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INOTROPIC AND CARDIOPROTECTIVE EFFECT OF TERMINALIA PANICULATA ROTH BARK EXTRACT IN DOXORUBICIN INDUCED CARDIOTOXICITY IN RATS

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Author(s): Davey M.S. | Atlee C.W.

Journal: International Journal of Research in Ayurveda and Pharmacy
ISSN 2229-3566

Volume: 2;
Issue: 3;
Start page: 869;
Date: 2011;
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Keywords: Cardioprotective | Terminalia paniculata | Myocardial infarction | Doxorubicin | Vitamin E | Cardiac biomarkers | Antioxidants.

ABSTRACT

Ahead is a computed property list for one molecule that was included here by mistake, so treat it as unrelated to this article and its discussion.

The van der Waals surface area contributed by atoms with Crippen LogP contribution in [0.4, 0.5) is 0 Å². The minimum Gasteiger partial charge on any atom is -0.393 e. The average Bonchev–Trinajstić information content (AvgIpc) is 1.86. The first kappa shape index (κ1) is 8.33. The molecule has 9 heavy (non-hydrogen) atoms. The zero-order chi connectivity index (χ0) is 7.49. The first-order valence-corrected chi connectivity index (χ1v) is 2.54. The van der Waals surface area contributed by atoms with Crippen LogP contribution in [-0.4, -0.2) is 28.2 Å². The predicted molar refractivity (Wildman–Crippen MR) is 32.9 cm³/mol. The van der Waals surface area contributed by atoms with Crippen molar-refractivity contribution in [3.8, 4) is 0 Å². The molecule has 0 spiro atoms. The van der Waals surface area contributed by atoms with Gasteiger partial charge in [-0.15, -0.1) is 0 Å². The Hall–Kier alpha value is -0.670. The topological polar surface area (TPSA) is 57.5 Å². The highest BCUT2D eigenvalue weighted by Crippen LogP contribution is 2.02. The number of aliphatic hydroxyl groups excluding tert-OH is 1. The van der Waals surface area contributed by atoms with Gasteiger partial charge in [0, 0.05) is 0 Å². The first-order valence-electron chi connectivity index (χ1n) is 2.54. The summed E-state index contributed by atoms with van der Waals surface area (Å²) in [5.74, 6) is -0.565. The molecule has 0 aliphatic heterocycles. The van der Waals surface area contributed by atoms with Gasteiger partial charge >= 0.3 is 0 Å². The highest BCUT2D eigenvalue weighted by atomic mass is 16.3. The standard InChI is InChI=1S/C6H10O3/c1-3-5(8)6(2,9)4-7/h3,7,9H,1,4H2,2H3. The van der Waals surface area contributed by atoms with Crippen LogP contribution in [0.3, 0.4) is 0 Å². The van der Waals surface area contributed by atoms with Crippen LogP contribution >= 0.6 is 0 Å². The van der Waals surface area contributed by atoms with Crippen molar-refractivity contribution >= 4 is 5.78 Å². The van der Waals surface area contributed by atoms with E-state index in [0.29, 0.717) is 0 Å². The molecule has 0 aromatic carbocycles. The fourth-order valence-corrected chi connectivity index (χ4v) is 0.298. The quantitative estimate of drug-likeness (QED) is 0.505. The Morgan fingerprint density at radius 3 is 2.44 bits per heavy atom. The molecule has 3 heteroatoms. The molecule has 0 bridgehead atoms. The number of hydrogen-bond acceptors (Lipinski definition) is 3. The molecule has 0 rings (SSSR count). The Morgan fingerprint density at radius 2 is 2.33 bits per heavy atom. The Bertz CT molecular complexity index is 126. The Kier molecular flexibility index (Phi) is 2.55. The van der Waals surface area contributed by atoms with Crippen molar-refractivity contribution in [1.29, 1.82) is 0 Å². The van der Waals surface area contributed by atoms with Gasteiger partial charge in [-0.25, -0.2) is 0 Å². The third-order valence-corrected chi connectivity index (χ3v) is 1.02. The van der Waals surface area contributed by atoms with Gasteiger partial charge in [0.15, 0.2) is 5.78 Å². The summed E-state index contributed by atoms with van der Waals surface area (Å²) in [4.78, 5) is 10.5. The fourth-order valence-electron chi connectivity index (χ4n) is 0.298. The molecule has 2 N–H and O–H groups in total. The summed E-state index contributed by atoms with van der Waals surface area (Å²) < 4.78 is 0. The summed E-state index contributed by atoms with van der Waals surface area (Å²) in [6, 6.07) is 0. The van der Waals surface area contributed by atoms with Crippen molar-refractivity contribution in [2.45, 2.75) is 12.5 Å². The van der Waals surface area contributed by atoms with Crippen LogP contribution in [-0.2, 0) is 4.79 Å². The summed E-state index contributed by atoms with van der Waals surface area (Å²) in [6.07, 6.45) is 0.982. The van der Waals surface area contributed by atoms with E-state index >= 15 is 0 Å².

Doxorubicin (DOX) is a widely used cancer chemotherapeutic agent. However, it generates free oxygen radicals that result in serious dose-limiting cardiotoxicity. Supplementations with Terminalia paniculata bark extract were proven effective in reducing oxidative stress associated with several ailments. The aim of the current study was to investigate the potential protective effect of ethanolic extract of Terminalia paniculata (EETP) bark against doxorubicin induced cardiotoxicity in rats and to compare with vitamin E, a known cardioprotective antioxidant. Extract was given orally to rats (200mg/kg/day and 400mg/kg/day for 28 consecutive days), Vitamin E was given orally (100mg/kg/day for 28 consecutive days) and DOX (15 mg/kg; i.p.) was administered on the 29th day to induced cardiotoxicity. EETP protected against DOX-induced increased in heart weight. It significantly inhibited DOX-provoked elevation in serum lactate dehydrogenase (LDH), aspartate transaminase (AST), alanine transaminase (ALT), creatine kinase-MB (CK-MB) as well as troponin I level. The reductions in cardiac activities of catalase (CAT), superoxide dismutase (SOD), glutathione (GSH) and glutathione peroxidase (GSH-Px) were also significantly mitigated. Elevation of cardiac lipid peroxidation (LPO) activity in response to DOX treatment was significantly hampered. Pretreatment with extract significantly guarded against DOX-induced decreased in cardiac ATPase activity like Ca+2 ATPase, Na+–K+ ATPase and Mg+2 ATPase. EETP alleviated histopathological changes in rats heart treated with DOX. Finally we concluded that Terminalia paniculata bark extract exerts equipotent cardioprotective and inotropic activity in the experimental model of doxorubicin induced myocardial infarction in rats as compared to vitamin E, a known cardioprotective antioxidant.
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